I happened to be near the Saudi border, in a small country in the Gulf, when the historic announcement was made that women would henceforth be issued drivers’ licenses in Saudi Arabia. The friends with whom I had been staying, and who had themselves worked in Saudi Arabia, at first assumed that the announcement was a joke, or some kind of destabilizing provocation by foreign intelligence agencies.
But no, it turned out to be true. Does this mean that the past denial of licenses to women has been, in principle, wrong all along? Is the about-face the result of Crown Prince Salman’s philosophical enlightenment, or a product of economic necessity? (Perhaps economic necessity can be the mother of philosophical enlightenment.)
In any case, Saudi Arabia’s golden age is over. The price of oil is relatively low and not likely to rise very much. The kingdom’s foreign currency reserves are falling, in a country where nearly everything must be imported; meantime, the Saudi population is growing fast. Sixty percent of Saudis are under 30. Middle-class families can no longer support themselves with one salary: as in the West, they now need two. In the circumstances, it is madness to import labor to perform services that Saudis can easily perform for themselves.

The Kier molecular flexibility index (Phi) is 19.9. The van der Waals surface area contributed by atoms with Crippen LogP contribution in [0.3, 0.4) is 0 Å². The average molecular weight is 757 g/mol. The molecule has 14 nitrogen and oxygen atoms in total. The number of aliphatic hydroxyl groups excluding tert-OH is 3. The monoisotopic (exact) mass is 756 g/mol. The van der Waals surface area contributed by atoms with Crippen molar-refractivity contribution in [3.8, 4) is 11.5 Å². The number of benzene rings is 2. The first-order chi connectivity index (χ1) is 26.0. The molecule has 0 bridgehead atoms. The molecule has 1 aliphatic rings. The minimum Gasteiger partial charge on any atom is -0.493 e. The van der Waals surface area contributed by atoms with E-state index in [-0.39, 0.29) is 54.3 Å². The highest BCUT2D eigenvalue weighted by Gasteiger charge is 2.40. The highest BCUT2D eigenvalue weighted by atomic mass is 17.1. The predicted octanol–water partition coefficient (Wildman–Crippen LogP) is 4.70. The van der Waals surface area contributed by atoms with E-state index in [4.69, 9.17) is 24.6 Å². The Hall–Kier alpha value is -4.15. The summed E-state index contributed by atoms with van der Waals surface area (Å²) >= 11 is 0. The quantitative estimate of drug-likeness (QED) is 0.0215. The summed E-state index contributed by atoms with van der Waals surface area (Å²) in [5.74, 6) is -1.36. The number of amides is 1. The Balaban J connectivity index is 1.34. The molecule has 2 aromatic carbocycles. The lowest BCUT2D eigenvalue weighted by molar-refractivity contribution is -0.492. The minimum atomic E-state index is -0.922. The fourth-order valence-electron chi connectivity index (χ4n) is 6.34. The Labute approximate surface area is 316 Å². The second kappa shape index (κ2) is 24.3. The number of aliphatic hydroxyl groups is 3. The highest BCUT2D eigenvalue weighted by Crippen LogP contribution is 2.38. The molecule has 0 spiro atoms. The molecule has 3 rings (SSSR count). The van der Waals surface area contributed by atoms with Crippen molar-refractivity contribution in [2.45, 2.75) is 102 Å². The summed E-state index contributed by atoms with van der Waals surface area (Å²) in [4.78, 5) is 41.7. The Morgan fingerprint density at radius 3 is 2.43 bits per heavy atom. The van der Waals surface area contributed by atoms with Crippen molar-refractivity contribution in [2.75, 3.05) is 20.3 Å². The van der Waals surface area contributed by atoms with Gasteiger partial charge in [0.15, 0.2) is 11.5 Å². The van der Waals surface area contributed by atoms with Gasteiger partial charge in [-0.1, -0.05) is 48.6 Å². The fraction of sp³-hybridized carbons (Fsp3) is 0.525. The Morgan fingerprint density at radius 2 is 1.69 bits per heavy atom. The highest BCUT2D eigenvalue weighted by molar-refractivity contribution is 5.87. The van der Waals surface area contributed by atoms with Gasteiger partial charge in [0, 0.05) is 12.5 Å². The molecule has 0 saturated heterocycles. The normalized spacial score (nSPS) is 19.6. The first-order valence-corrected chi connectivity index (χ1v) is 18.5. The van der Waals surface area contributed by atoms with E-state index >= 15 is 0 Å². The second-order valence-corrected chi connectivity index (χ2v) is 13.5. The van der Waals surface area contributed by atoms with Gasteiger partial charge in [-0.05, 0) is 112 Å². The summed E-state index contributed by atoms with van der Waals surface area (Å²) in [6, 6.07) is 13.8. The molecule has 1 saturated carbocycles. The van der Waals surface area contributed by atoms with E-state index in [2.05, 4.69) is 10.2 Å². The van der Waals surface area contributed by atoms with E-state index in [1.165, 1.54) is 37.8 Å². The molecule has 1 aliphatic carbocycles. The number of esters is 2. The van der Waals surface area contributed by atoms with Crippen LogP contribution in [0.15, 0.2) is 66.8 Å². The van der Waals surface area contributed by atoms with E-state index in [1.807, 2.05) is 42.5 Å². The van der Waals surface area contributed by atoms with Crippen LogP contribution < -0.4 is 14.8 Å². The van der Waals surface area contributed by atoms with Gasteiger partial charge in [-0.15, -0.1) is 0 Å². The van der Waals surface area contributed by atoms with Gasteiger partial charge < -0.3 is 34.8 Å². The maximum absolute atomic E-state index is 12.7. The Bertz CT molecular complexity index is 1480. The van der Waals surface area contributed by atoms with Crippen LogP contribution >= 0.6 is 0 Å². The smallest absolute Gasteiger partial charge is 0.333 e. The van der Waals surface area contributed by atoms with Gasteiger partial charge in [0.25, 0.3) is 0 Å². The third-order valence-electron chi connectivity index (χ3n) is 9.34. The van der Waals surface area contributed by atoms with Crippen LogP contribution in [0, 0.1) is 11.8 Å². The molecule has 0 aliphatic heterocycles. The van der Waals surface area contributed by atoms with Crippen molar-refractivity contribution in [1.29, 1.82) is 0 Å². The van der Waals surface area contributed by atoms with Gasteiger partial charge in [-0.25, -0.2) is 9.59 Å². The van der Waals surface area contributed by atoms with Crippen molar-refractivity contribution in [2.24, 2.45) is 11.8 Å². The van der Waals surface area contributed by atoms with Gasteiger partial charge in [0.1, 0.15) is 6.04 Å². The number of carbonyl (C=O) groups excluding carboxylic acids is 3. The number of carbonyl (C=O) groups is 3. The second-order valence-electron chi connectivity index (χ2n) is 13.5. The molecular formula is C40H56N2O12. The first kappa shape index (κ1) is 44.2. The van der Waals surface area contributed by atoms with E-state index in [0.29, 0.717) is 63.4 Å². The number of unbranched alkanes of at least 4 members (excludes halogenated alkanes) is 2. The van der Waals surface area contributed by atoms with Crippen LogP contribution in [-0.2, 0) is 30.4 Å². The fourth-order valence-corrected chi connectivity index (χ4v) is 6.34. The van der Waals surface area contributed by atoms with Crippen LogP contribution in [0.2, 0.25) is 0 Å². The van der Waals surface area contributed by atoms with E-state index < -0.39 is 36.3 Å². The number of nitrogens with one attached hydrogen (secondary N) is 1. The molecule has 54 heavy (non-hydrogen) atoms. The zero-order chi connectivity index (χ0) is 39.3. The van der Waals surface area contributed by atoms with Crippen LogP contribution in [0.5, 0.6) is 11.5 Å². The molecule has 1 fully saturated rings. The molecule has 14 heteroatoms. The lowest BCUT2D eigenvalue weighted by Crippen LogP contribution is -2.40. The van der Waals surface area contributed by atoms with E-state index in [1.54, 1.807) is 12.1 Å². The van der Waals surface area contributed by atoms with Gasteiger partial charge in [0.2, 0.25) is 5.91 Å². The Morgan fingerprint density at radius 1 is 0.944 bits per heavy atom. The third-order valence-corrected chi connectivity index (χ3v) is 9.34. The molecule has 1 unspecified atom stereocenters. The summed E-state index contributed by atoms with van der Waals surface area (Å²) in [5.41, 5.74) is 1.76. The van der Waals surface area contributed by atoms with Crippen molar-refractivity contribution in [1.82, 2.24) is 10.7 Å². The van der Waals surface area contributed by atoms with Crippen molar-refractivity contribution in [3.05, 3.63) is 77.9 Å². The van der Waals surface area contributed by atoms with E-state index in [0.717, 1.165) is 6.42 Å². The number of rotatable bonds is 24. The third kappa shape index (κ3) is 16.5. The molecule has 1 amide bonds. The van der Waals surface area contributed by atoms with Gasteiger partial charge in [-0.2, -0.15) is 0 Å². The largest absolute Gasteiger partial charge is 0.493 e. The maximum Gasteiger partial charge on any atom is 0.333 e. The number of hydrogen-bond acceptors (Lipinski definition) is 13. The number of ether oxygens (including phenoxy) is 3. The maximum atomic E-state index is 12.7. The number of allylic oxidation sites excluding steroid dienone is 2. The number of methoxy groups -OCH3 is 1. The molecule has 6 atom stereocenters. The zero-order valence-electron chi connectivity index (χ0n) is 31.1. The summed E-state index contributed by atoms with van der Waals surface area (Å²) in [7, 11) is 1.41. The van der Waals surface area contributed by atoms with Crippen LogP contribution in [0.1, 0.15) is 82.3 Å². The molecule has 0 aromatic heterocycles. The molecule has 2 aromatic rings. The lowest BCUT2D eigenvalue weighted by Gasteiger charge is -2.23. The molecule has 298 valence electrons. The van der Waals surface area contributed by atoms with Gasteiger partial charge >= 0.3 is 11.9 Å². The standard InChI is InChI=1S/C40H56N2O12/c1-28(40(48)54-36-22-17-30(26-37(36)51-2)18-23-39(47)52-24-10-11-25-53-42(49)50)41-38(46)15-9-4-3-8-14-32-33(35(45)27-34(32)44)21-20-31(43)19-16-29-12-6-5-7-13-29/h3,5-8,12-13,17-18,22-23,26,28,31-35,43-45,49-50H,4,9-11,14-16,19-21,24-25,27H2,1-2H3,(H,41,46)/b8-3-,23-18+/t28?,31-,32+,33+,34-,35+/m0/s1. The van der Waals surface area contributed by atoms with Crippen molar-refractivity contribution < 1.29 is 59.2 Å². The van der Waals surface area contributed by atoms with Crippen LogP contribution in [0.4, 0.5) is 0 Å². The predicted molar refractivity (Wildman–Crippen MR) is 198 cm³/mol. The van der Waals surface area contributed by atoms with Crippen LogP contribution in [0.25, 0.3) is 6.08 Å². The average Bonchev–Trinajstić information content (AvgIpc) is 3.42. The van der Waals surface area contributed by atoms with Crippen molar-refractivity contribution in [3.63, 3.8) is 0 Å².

Good news for some is usually bad news for others: if Saudi women can rejoice that they will now be permitted to drive themselves, what need will there be for the tens of thousands of Indian drivers who have long chauffeured them wherever they went (always with a father’s, husband’s, or brother’s permission, of course)? The drivers can be sent home, to the great benefit of the Saudi balance of payments—for everyone knows that the Indians remit as much of their money home as possible. But for the Indians it will be, arguably, a disaster.
Slowly, Saudi Arabia is being dragged into Western-style modernity. This might well upset the two-century-old balance between the clerical and relatively secular powers in the desert kingdom. Clerical power is like pregnancy: it is difficult to have only a little of it. Tocqueville said that the most dangerous moment for authoritarian regimes was not when they were at their most repressive but when they begin to reform.
Saudi Arabia has but one cinema, which exclusively shows educational documentaries, and these only between prescribed prayer times. Unsurprisingly for a country whose economy is intimately bound to the internal combustion engine, and whose restrictive culture prohibits any “free mixing” of the sexes, Saudi youth entertain themselves by driving. Unmarried Saudi men drive their four-wheel-drive vehicles or Mercedes coupes at top speed through the desert—“drifting,” and frequently crashing, as can be seen in the YouTube videos that they gleefully post.
Considering the preeminence of driving in Saudi youth culture, giving women license to drive could lead to major changes in how the sexes interact and court. How will the emirs keep their daughters penned in seclusion, once they have seen the dashboard lights?
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